Master Lock TSA Approved Luggage Lock
Last updated date: February 21, 2020
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We looked at the top TSA Locks and dug through the reviews from some of the most popular review sites. Through this analysis, we've determined the best TSA Lock you should buy.
In our analysis of 37 expert reviews, the Master Lock Master Lock TSA Approved Luggage Lock placed 12th when we looked at the top 12 products in the category. For the full ranking, see below.
Editor's Note June 10, 2020:
Checkout The Best TSA Lock for a detailed review of all the top tsa locks.
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From The Manufacturer
Master Lock, 4688D, tsa approved luggage locks, tsa lock, luggage locks tsa approved Master Lock 4688D Set Your Own Combination TSA Accepted Luggage Lock combination lock, combination padlock TSA Accepted Luggage Lock TSA Lock Set Your Own Combination Set your own combination for easy combination recall and convenience. Travel with Confidence Lock your bags with the lock TSA screeners won’t cut! This lock allows your luggage to be unlocked and inspected by security agents without damaging the lock. Master Lock partners with Travel Sentry, the authorized partner of the Transportation Security Administration, to ensure our locks meet TSA specifications. Flexible Cable Flexible shackle protects zipper from damage. Master Lock For Everything Worth Protecting
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An Overview On TSA Locks
All checked luggage is screened by the TSA before it is loaded on to an airplane. If a suitcase seems suspicious for any reason, an agent will open it up to review its contents. Since you won’t be with the suitcase at the time of the screening, the agent needs a way to get into the bag. That’s where TSA locks come in. Agents are able to open these locks. Anyone who opts to go with a traditional lock risks having the lock cut off if the TSA agent decides to take a peek inside.
There are two types of TSA locks. You can opt for a key lock or a combination lock. Key locks can be opened rather quickly, but if you lose your key, you won’t be able to open your luggage. Individuals who tend to misplace items regularly may want to go with a combination lock instead. You will, of course, need to memorize your passcode to open the lock.
If you do opt for a combination lock, you may want to go with a four-digit lock instead of one with only three digits. A four-digit lock is 10 times harder for thieves to crack, as there are over 10,000 possible combinations.
Always review the lock’s construction material. It needs to stand up to harsh handling. Bodies made of a zinc alloy are strong and durable. Look for stainless steel cables and internal mechanisms, as they are resistant to rust and won’t freeze up in cold temperatures.
Another feature associated with TSA locks that you’ll want to keep an eye out for is an indicator button. This button pops up when a TSA agent uses their key to open the lock. There are also models that require the TSA agent to relock the device before they can pull their key back out. That ensures your luggage continues to be protected as it heads to the plane.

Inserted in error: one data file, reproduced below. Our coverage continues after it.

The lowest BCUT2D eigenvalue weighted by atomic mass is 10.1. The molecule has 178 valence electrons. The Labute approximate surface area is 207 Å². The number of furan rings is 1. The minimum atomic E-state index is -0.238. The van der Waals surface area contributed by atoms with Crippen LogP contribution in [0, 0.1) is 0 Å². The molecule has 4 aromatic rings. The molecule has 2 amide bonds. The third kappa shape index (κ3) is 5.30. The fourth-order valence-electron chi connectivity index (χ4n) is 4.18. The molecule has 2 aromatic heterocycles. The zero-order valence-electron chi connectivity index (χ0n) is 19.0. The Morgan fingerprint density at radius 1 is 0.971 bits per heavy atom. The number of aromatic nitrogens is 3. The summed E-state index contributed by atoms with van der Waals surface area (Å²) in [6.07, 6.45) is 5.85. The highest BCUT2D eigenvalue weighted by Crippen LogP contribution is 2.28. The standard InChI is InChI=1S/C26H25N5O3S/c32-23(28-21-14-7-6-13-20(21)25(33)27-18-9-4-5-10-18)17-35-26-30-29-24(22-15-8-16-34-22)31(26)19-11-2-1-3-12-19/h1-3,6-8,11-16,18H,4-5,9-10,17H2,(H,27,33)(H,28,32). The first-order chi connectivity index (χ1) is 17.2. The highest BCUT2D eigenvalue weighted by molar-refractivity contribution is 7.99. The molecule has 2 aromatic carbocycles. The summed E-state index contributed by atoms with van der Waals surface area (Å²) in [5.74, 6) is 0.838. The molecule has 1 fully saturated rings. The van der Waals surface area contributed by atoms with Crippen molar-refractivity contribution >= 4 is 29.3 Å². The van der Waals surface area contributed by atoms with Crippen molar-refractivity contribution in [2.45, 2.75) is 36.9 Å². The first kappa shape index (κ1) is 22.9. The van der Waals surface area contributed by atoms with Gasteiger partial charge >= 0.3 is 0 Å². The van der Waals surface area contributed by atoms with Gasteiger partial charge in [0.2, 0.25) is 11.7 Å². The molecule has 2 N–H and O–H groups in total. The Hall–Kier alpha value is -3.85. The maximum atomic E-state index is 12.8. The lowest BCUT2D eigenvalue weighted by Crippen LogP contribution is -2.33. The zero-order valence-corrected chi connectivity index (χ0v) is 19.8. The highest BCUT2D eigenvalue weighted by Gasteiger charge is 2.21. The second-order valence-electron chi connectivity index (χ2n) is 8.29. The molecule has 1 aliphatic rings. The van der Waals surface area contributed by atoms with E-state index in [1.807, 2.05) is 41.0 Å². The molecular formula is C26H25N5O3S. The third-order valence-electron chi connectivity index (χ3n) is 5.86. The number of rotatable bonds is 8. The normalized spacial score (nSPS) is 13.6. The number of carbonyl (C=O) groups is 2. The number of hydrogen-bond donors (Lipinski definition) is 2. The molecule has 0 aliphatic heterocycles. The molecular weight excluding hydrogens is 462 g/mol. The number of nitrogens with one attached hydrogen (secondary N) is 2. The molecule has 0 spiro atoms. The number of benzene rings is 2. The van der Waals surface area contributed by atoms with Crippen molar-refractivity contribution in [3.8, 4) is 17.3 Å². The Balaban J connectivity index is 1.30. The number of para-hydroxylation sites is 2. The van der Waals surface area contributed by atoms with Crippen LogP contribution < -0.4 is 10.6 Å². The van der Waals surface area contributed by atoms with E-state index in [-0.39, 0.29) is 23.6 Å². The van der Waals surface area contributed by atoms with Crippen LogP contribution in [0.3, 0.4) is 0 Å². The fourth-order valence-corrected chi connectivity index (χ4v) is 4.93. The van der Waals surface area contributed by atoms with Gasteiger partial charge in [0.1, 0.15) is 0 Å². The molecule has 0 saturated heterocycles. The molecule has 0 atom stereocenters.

DWYM Fun Fact
After the terrorist attacks on Sept. 11, 2001, the Department of Homeland Security created the Transportation Security Administration (TSA). The TSA’s job is to make sure individuals could safely fly from one airport to another. In addition to screening every passenger, the TSA is responsible for screening luggage.
Travelers may wish to use a lock to secure luggage that is going to be out of their sight. Not only does a lock keep the contents of the suitcase from falling out, but it also deters thieves from opening the bag and removing valuable items. If a TSA agent wants to check your luggage, however, you can’t have any old lock on it. You’ll need to have a lock the TSA can access with a special key.
The TSA Lock Buying Guide
- Although TSA locks will deter some thieves, it is possible for anyone to use a wirecutter to remove them if they really wanted to get into your bag.
- Combination digits that are tiny and shiny are hard to read quickly. You’ll want to look for models that have white numbers with a contrasting black background.
- You can use TSA locks on more than just your luggage set. They work great on gym lockers, briefcases, golf bags, book bags and gun cases.
- If you like a little pop of color in your life, you’ll be excited to learn that TSA locks come in bright colors like orange, blue, purple and green.
- TSA locks are pretty inexpensive, and you’ll find prices vary by only a few dollars. You can expect to pay slightly more for the Desired Tools TSA Luggage Combination Locks than the Sure Lock TSA Compatible Travel Luggage Locks, the Anvil TSA Luggage Cable Locks and the Forge TS Travel Luggage Key Locks, as it offers a four-digit combination instead of a three.